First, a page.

Jamie Foxx (Dreamgirls)
Christopher Waltz (The Green Hornet)
Leonardo DiCaprio (Critters 3)
Kerry Washington (Save The Last dance)
Samuel L. Jackson (The Avengers)
Walton Goggins (The Bourne Identity)
Dennis Christopher (Angel)
James Remar (X-Men: First Class)
Don Johnson (Machete)
Amber Tamblyn (Two and a Half Men)
M.C. Gainey (Lost)
Tom Wopat (Jonah Hex)
Jonah Hill (Cyrus)
Zoe Bell (Oblivion)
Michael Bowen (Jackie Brown)
Robert Carradine (Timecop 2)
James Parks (Death Proof)
Michael Parks (Red State)
Michael Bacall (Gangster Squad)
Evan Parke (Alias)
John Jarratt (Wolf Creek)
Quentin Tarantino (Pulp Fiction)
J.D. Evermore (Cloak & Dagger)
Rex Linn (The Postman)
Ned Bellamy (Terminator: TSCC)
Gary Grubbs (Battleship)
In Texas in the year 1858, the Speck brothers, Ace and Dicky, drive a group of black slaves on foot. Among the shackled slaves is Django, sold off and separated from his wife, Broomhilda von Shaft. The Speck brothers are stopped by Dr. King Schultz, a German dentist-turned-bounty hunter from Düsseldorf, who asks to buy one of the slaves. When he questions Django about his knowledge of the Brittle brothers, a group of outlaws for whom Schultz is carrying a warrant, Ace becomes irritated and threateningly aims his shotgun at Schultz. Schultz, a superior gunslinger, immediately kills Ace in return and leaves an injured Dicky at the mercy of the newly freed slaves, who kill him and follow the North Star to freedom.As Django can identify the Brittle brothers, Schultz offers Django his freedom in exchange for help tracking them down. After hunting down the Brittles, the liberated Django (who adopted the surname “Freeman”) partners with Schultz through the winter and becomes his apprentice, and Schultz discovers that Django has a natural talent of being an incredible crack shot. Schultz explains that he feels responsible for Django since Django is the first person he has ever freed, and felt more obliged to help Django (whom he described as a “real-life Siegfried”) reunite with Broomhilda. Django, now fully trained, collects his first bounty, keeping the handbill for good luck.
In 1859, Django and Schultz travel to Mississippi, where they learn the identity of Broomhilda’s owner: Calvin J. Candie, the charming but cruel owner of the Candyland plantation, where slaves are forced to fight to the death in brutal wrestling matches called “Mandingo fights”. Schultz, expecting Candie will not sell Broomhilda if they ask for her directly, feigns interest in purchasing one of Candie’s prized fighters for far more than the normal price. Schultz and Django meet Candie at his gentleman’s club in Greenville and submit their offer. Intrigued, Candie invites them to his ranch at Candyland. After secretly briefing Broomhilda, Schultz claims to be charmed by the German-speaking Broomhilda and offers to buy her.During dinner, Candie’s staunchly loyal house slave, Stephen, becomes suspicious of Schultz and Django’s motives. Deducing that Django and Broomhilda know each other previously and that the sale of the Mandingo fighter is a ruse, Stephen alerts Candie and admonishes him for his greed. Candie is angered at being fooled and having his time wasted, but contains his anger long enough to theatrically display his knowledge of phrenology, which he uses to theorize why the slaves have failed to kill their oppressors, despite ample opportunity. Candie’s bodyguard, Butch Pooch, bursts into the room with his shotgun trained on the two bounty hunters, and Candie explodes in anger, threatening to kill Broomhilda. He offers an alteration of the original deal, with Broomhilda taking the Mandingo fighter’s place at the same price, and threatens her death should the deal be rejected. After business appears concluded, Candie insists that the deal be sealed through a handshake, which Schultz initially refuses but eventually appears to concede. However, Schultz snaps and kills Candie with a concealed derringer. Butch shoots Schultz dead and Django kills him in turn, and an extensive gunfight in the mansion between Django and Candie’s henchmen ensues. Django guns down a great number of his opponents, but surrenders when Broomhilda is taken hostage.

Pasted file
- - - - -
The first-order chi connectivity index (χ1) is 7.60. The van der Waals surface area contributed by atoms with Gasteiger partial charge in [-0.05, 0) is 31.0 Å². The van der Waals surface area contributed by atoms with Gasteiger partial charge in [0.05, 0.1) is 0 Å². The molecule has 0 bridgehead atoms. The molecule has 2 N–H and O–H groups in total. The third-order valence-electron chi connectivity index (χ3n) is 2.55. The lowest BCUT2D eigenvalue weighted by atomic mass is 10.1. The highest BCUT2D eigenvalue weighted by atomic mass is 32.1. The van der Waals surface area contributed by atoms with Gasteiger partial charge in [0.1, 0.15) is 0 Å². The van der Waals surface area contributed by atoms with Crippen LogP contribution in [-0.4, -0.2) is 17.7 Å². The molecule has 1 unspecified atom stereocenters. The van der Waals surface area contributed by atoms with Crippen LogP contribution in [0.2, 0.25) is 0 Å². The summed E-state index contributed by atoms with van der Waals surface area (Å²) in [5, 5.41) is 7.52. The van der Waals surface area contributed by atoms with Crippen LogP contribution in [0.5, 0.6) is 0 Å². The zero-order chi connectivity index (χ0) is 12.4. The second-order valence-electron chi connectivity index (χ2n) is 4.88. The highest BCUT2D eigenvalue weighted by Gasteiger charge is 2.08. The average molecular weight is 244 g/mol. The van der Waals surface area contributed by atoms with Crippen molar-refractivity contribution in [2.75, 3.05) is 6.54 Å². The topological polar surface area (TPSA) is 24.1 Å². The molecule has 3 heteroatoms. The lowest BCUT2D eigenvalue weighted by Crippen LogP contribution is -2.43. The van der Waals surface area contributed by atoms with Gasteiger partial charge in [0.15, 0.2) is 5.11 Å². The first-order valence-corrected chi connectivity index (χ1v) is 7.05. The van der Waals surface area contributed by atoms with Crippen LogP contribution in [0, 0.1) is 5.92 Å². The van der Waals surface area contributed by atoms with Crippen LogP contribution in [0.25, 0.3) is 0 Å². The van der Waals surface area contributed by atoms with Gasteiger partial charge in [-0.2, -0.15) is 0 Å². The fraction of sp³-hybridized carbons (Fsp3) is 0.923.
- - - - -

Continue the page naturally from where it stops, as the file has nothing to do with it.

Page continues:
The next morning, Stephen tells Django that he will be sold to a mine and worked to death. En route to the mine, Django proves to his escorts that he is a bounty hunter by showing them the handbill from his first kill. He convinces them that there is a large bounty for criminals hiding at Candyland, and promises that they would receive the majority of the money. The escorts release him and give him a pistol, and he kills them before stealing a horse and returning to Candyland with a bag of dynamite.
Returning to the plantation, Django kills more of Candie’s henchmen, takes Broomhilda’s freedom papers from the dead Schultz’s pocket, bids goodbye to his late friend and frees Broomhilda from a nearby cabin. When Candie’s mourners return from his burial, Django kills the remaining henchmen and Candie’s sister Lara Lee Candie-Fitzwilly, releases the two remaining house slaves, and kneecaps Stephen. Django then ignites the dynamite that he has planted throughout the mansion, and he and Broomhilda watch from a distance as the mansion explodes with the incapacitated Stephen inside, before riding off together.A brilliant movie. Very entertaining and I loved it. We don’t get many westerns any more so this was a welcome addition to the genre. Tarantino is of course well known for the violence in his films, which renders them as not being for the squeamish, but on top of that they usually feature touches of levity to brighten up the more grisly proceedings. Above all he assembles highly accomplished actors and good stories with some great lines. The cinematography is superb and the music excellent. Oh, and there is some wonderful horsemanship. An excellent film which can be highly recommended.